I think I’ve mentioned before my odd habit of watching all the trailers on the Apple Quicktime trailer page. (I’ll admit, for some of these – the trailer was more intriguing than the actual film.) Anyway, I remember the first time I saw the trailer for About Alex. One of my parent’s favorite movies is The Big Chill (I think their appreciation for it rubbed off on me, even though it’s before my time) and About Alex immediately seemed reminiscent of the film. I was dying to see it but it never made it to a theater near me, so I was super excited when I saw it in the “recently added” section on Netflix. In the movie, a group of young adults who were best friends in college reunite for the first time in years, after one of them attempts suicide. It’s kind of like a modern update of The Big Chill (though if you read the IMDB message boards this is a controversial topic.) The emotional drama directed by Jesse Zwick is extremely dialogue driven, (which I guess is really appealing to me in a lot of movies.) And like The Big Chill the music is fantastic. (Hello, one of my absolute favorite songs “Funeral Beds” by The Districts!) And that would be thanks to Joel P. West, who apparently also was responsible for the music in another movie I’ve geeked out over here before Short Term 12. Let’s not forget to mention that Marshall Herskovitz is an executive producer (yes, the one who produced My So Called Life and Thirty Something!) The movie boasts a stellar cast including Max Greenfield, Aubrey Plaza, and Jason Ritter to name a few. The chemistry between the characters is charming and realistic; there was a genuine sense of nostalgia in their reunion. Over the course of a weekend, the group navigates all sorts of trials in the post-grad “real world” from relationships, choices between career and family, examining their personal successes against their once predicted futures, and recognizing how the decisions they made in college shaped the adults they would grow into. Of course, there’s an open dialogue that explores the effect of social media and smart phone addiction on the intimacy of human connection – the true difference in knowing what’s going on with one another based off a news feed, versus honest attempts at keeping in touch. Ultimately the group’s original foundation of friendship lingers on in their adult lives, proving their bond is strong enough to carry on. Perhaps you’ll notice a sappy trend in my response to dramatic film, but I found myself laughing and crying while watching this. I definitely think this is an underrated gem, and definitely worth you’re time so go ahead and check it out! (And if you’ve already seen it, as always – I’d love to hear from you!)
(Image from IMDB.)
Movies about space fascinate me, and I have a soft spot for Matt Damon so with a combination like that why wouldn’t I check out The Martian? A few weekends ago, my cousins and I got together and we debated between this and Pan (which I am sure I will still end up seeing because c’mon PETER PAN, guys!) but based off of my brother’s enthusiastic suggestion The Martian won. So, I expected some blood pressure raising, probably me having trouble breathing and peaking between my fingers as my hands shielded my eyes while watching this film. (I love that feeling when you don’t think you can stand a second longer of the intensity of suspense, but it also always causes inevitably dramatic bodily reactions.) BUT I was surprised by how much I laughed. Seriously, laughed. It’s not just the writing of the dialogue, but also the way Damon delivers. (And Jeff Daniels because he’s great at it, too.) While this film is futuristic, it’s also so believable – the whole idea that in the not so distant future, we’ll probably be sending astronauts to go hang out on Mars. (Okay, I know they’re not like living it up at happy hour out there, but you know – space exploring and stuff!) It’s kind of mind blowing. And not to spoil anything, but I was pleasantly surprised by the inclusion of some ABBA in this movie. It’s on the lengthier side, but it didn’t feel like it at all. I’ll admit, amidst the laughter, and the shallow breathing, I did find myself shedding a few tears as well. It’s just a beautiful film. Also, it really put things into perspective for me, too. I mean if this man can be the only inhabitant stuck on an entire PLANET alone and still find a way to muster up hope and hang onto inventive ingenuity – then what’s stopping me from handling some average earthly struggles? If you haven’t seen The Martian yet, I suggest adding it to your to-do list. Might I add try and see it in theatres, it’s one of those that I think the big screen enhances the experience.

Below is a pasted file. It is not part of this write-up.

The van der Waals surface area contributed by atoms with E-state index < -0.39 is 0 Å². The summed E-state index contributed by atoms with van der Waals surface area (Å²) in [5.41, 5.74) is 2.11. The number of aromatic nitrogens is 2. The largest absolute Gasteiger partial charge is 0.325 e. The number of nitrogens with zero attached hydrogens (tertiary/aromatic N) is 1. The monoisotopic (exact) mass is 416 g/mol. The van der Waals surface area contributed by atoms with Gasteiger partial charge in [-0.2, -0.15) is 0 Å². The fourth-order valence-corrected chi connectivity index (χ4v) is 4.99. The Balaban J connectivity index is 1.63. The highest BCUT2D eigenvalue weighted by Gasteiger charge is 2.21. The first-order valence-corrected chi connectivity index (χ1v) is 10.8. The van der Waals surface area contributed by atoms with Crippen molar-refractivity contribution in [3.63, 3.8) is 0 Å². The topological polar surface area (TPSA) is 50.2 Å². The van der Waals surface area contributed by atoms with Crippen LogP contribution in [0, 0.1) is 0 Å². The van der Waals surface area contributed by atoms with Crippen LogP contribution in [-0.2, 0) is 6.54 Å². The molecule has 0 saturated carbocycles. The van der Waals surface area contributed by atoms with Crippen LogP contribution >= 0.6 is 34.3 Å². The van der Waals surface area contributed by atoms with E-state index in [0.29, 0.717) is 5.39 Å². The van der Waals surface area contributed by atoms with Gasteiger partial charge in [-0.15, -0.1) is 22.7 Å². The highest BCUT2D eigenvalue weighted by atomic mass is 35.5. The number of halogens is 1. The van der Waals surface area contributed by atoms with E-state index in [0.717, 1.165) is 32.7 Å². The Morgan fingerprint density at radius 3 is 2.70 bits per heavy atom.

If you haven’t seen the trailer yet, check it out from YouTube here:
Did you see The Martian yet? What did you think? Did you enjoy or think the film is overrated? I’d love to hear from you!